This day started cold and didn't get much warmer. We arrived at the campsite the night before and were greeted by sleet and temperatures in the low 40's F.
I got up to take the boys for a walk (Cooper being insistent about his requirement to be taken out at 6:30am every morning). Rufus, Cooper and I walked out the back gate of the RV park into the surrounding forest.
The boys were wandering about, checking the bushes for rabbits, when I noticed a coyote trotting along above a rock shelf on the right side of a small valley we were in. Knowing that the dogs would take off after him as soon as they saw him, I distracted them until he passed behind a stand of fir trees on his way down onto the fire road that ran along up the center of the valley. He trotted a few yards up the road, looked over his shoulder at me, and then headed into the brush on the left side of the road. "Ok", I thought, "time to head back to the RV". Most wild animals, seeing a man and two large dogs, will quickly put as much ground as possible between them and it. I turned and the boys and I headed back towards the campground.
As we approached the low ridge that separated us from where the RV was parked, the coyote popped up not fifteen yards away, right in front of us. He had circled around us and intentionally placed himself between us and the campground. He looked me right in the eye, and then waited until Rufus saw him and bolted before he turned and streaked up the ridge, Rufus in hot pursuit. Immediately I thought of the story I'd heard from Kelly about how packs of coyotes would send a lone member to lure domestic dogs out to where the pack could surround and bring them down. I sprinted up the hill after Rufus shouting his name, thankful that Cooper had stayed close. I ran and shouted until I was breathless and hoarse. Suddenly, to my immense relief, I saw Rufus charging back down the hill, his head up, obviously looking for me. Bent over clutching the stitch that had suddenly appeared in my side, and I scratched his ears gratefully.
Thinking we were out of the woods, I then starting walking briskly back towards camp, both dogs trotting at my heels. However, Cooper, who is going through his teenage, "you're not the boss of me" phase, happened to cross the scent trail of the coyote as we neared the gate. I called him to me, but he cocked his head in that rebellious "I don't think so" manner that we have come to dread, and took off back up the hill, his nose to the ground. Rufus and I ran after him, but he was gone in seconds. Again, I ran and called. However, he was not so quick to return as Rufus had been. After fifteen minutes or so, I was to the point where I was ready to go back to the RV to get Kelly in hopes that her voice might get his attention and lure him back, when I saw his huge black and white head pop up over the crest of the ridge. If anything, I was even more relieved, as I suspect Rufus with his quickness, strength, and athleticism, could have at least held his own against several coyotes. Cooper, even though he is now pushing 140 pounds, is still a puppy, and I doubted he would fare as well. Kelly was also relieved to see us back, as we normally are not gone nearly so long on our morning walks. We fed the boys their breakfast, and collapsed back into bed for another hour or two of vacation slumber.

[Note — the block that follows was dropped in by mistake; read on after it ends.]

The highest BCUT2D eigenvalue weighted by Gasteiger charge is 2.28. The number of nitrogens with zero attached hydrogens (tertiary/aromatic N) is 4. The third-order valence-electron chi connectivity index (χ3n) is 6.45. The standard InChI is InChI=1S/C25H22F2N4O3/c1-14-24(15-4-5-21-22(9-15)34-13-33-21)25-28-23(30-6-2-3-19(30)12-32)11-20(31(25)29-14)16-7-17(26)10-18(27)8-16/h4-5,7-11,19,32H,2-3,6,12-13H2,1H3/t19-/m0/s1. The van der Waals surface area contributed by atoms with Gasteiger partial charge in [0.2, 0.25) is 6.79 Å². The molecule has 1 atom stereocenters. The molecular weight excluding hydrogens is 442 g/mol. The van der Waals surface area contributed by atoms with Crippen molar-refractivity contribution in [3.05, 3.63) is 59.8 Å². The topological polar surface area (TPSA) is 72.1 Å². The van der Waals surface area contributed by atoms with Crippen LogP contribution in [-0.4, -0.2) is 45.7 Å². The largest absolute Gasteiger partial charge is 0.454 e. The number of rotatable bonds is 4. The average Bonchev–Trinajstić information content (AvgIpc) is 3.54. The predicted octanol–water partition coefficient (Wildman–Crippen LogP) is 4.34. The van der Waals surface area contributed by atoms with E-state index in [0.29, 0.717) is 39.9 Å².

Later, after we had risen, had breakfast, and packed up, we headed out to see the Grand Canyon. After finding a place to park Harvey the RV, we walked past the numerous National Park buildings on our way to the canyon rim. One of these turned out to be the barn for the mules which carry intrepid tourists down to canyon floor. Cooper, who is used to being the largest critter around, found them more than a little intimidating.
However, after some encouragement from Kelly, he overcame his trepidation and made friends.
Rufus found the prohibition against petting the mules to be silly. His point is that he too is big and red, and people pet him all the time with no ill effect.
Now we came to the edge of the canyon, were all blown away by the vistas it presented.
Cooper wryly observed that if he were to dig a hole that big, he'd be in no end of trouble...
Even though the weather was dreary, and we were getting periodically pelted with light hail, there still a lot of other people taking in the scenery. Rufus and Cooper soon found themselves making a LOT of new friends.
We were all suffering from scenery overload by this point, and Kelly and I were in need of lunch, so we loaded the boys into the RV and headed out of the park. Both dogs immediately took a snooze, although Cooper showed his eccentricity in his choice of a pillow.
After Kelly and I returned from our meal, we found the boys had commandeered our seats.
Possession being nine tenths of the law, Rufus thought this entitled him to the captain's chair. We had a discussion about this...
Once I regained my position behind the wheel, we started the long drive south to meet my cousin and her family at an RV park near Camp Verde, AZ. Kelly and the boys amused themselves along the way by goofing with the camera.
As usual, Rufus also lent his assistance with the navigational duties.
The desert also obliged us by presenting some stunning vistas.
Finally, we arrived late in the afternoon. After getting Harvey the RV situated, we took the boys for a walk so that we could all stretch our legs.
We then went back, fed the boys their dinner, and joined my cousin and her family for ours. While we were waiting for my cousin to put the final touches on the meal, Kelly kept her two oldest daughters entertained.
After the girls had gone to bed, we had a great time discussing the idiosyncraties of my extended family and playing card game called Preference, which is unique to Osage County, MO, where my father's family is from.
All the pictures from today are available here.